ATM stands for physical atmosphere and was the unit for pressure in Germany and Austria until 1977. The SI-compliant unit for pressure has been the bar since 01/01/1978. 1 ATM corresponds to 1.01325 bar.
ATM was derived from the mean air pressure that prevails at sea level and corresponds to the value 1 ATM. This pressure is caused by the weight of the earth’s atmosphere. If you now dive into the water, then for every 10 meters of diving depth, there is also about 1 ATM or 1 bar hydrostatic water pressure in addition to the atmospheric air pressure of 1 ATM or 1 bar. At a water depth of 50 meters, a watch is then exposed to an overpressure of 5 ATM or 5 bar.
What does 5 ATM mean?
5 ATM means that a watch can withstand a pressure of 5 bar or a water column of 50 meters. In practice, this corresponds to the pressure of a flowing water jet when washing hands, showering or bathing. 5 ATM does not mean that a watch is waterproof to a depth of 50 meters, but that it can withstand the pressure of a water column of 50 meters. Because when swimming, the swimming movements can cause pressure peaks that are much higher than 5 bar. Due to these pressure peaks, only watches with the designation 10 ATM or higher are suitable for swimming.
Water resistance of watches: categories and legal regulations
In addition to 5 ATM, there are also the categories 3 ATM, 10 ATM, 20 ATM, etc. We will now take a closer look at what this information means, what you have to consider and what legal regulations exist for specifying the water resistance of watches.
Water resistance classification according to ISO 2281 and DIN 8310 September 2010
The standards DIN 8310 (time measurement technology – water resistance of watches – requirements and tests) and ISO 2281 regulate the criteria for the constructions and test pressures that watches have to withstand in order to be suitable for a certain water resistance.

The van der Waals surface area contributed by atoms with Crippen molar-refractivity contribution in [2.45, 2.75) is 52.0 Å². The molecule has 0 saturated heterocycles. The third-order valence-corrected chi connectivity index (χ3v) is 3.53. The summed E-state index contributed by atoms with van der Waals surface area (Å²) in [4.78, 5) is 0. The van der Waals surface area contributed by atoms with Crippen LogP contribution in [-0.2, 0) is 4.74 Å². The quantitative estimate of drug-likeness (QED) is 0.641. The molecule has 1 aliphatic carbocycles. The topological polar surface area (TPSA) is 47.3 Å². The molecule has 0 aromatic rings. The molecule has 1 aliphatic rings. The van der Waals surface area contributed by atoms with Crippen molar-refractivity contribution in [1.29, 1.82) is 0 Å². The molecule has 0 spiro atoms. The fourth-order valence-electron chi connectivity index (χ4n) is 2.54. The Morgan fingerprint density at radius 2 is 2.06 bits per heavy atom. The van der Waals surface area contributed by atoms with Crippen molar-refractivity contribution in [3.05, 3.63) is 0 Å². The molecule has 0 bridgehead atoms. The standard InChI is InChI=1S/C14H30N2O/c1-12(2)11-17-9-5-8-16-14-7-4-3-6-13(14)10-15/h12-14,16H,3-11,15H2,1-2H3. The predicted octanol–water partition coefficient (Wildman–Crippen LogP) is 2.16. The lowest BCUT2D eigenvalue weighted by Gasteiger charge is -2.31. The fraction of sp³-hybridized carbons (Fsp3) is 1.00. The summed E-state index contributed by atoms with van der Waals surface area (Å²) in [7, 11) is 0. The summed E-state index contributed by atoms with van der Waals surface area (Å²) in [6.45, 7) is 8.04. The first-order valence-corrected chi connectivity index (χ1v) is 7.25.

If there is only “water resistant” on the bottom of a watch, this means that the watch is resistant to sweat, drops of water, rain, etc. in daily use. To get this designation, the watch must survive 30 minutes in 1 meter water depth and 90 seconds in 20 meter water depth without water penetrating into the case.
If there is an indication in bar or atm after the “water resistant”, then the test conditions have been tightened and the watches have a higher water resistance or water pressure resistance.
These criteria are regulated by the standards DIN 8310 and ISO 2281:
- 3 bar ≈ 3 atm (≈ 30 m): watches with the designation 3 ATM withstand a test pressure of 3 bar for a limited period and are insensitive to water splashes when washing hands or light rain.
- 5 bar ≈ 5 atm (≈ 50 m): Watches with the specification 5 ATM withstand a test pressure of 5 bar, are suitable for daily use and can be kept on when washing hands, showering and bathing.
- 10 bar ≈ 10 atm (≈ 100 m): watches marked 10 ATM withstand a test pressure of 10 bar and are suitable for swimming and snorkeling.
- 20 bar ≈ 20 atm (≈ 200 m): watches marked 20 ATM withstand a test pressure of 20 bar and can be kept at a shallow depth for snorkeling and free diving. For greater water depths, watches should be tested for 30 bar (or more) water resistance.
As a reminder: The indication of 50 meters on a watch with the designation “water-resistant 5 ATM” does not mean that the watch is suitable for diving up to 50 meters, but that it can withstand the pressure of a water column of 50 meters.
For professional diving watches that can be used for scuba diving, the maximum diving depth is very often indicated in meters (m) or feet (ft) directly on the dial.
Waterproofness information should be checked regularly
Since the water resistance of watches deteriorates over time due to the natural wear of the seals as well as sweat or acids and generally by wearing the watch, the information on the case back only applies to new watches.
Also, strong temperature fluctuations e.g. in winter, can cause that the different materials that make up a watch case can expand differently.
If you want to wear your watch e.g. while swimming or diving and want to be sure that the watch still has the specified water resistance, we recommend that you have your watch checked for water resistance regularly. You are welcome to contact our watchmaker who has the appropriate test equipment.
A regular check of the seals prevents water damage and the associated expensive repairs.